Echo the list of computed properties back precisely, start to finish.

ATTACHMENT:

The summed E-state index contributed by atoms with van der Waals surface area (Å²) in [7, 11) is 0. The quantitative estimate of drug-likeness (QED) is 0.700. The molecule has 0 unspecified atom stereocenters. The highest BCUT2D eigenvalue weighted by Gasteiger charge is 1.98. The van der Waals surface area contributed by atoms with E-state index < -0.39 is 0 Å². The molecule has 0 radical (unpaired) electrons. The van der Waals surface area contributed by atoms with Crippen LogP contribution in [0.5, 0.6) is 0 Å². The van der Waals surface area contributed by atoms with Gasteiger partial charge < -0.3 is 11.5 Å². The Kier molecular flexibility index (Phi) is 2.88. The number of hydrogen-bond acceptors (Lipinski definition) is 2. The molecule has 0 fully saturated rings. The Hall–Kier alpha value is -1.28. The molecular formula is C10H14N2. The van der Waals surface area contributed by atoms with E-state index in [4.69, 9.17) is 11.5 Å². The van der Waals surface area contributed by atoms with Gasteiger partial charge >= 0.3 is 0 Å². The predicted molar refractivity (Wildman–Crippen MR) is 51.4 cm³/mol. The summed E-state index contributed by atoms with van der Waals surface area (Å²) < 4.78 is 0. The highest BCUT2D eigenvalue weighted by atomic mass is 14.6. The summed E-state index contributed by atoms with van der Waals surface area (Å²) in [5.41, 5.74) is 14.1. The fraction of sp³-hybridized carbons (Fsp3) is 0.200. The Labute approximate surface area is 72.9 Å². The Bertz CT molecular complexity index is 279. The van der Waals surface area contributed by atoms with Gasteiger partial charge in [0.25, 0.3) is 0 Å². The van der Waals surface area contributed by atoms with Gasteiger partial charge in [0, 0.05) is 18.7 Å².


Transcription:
The summed E-state index contributed by atoms with van der Waals surface area (Å²) in [7, 11) is 0. The quantitative estimate of drug-likeness (QED) is 0.700. The molecule has 0 unspecified atom stereocenters. The highest BCUT2D eigenvalue weighted by Gasteiger charge is 1.98. The van der Waals surface area contributed by atoms with E-state index < -0.39 is 0 Å². The molecule has 0 radical (unpaired) electrons. The van der Waals surface area contributed by atoms with Crippen LogP contribution in [0.5, 0.6) is 0 Å². The van der Waals surface area contributed by atoms with Gasteiger partial charge < -0.3 is 11.5 Å². The Kier molecular flexibility index (Phi) is 2.88. The number of hydrogen-bond acceptors (Lipinski definition) is 2. The molecule has 0 fully saturated rings. The Hall–Kier alpha value is -1.28. The molecular formula is C10H14N2. The van der Waals surface area contributed by atoms with E-state index in [4.69, 9.17) is 11.5 Å². The van der Waals surface area contributed by atoms with Gasteiger partial charge >= 0.3 is 0 Å². The predicted molar refractivity (Wildman–Crippen MR) is 51.4 cm³/mol. The summed E-state index contributed by atoms with van der Waals surface area (Å²) < 4.78 is 0. The highest BCUT2D eigenvalue weighted by atomic mass is 14.6. The summed E-state index contributed by atoms with van der Waals surface area (Å²) in [5.41, 5.74) is 14.1. The fraction of sp³-hybridized carbons (Fsp3) is 0.200. The Labute approximate surface area is 72.9 Å². The Bertz CT molecular complexity index is 279. The van der Waals surface area contributed by atoms with Gasteiger partial charge in [0.25, 0.3) is 0 Å². The van der Waals surface area contributed by atoms with Gasteiger partial charge in [0, 0.05) is 18.7 Å².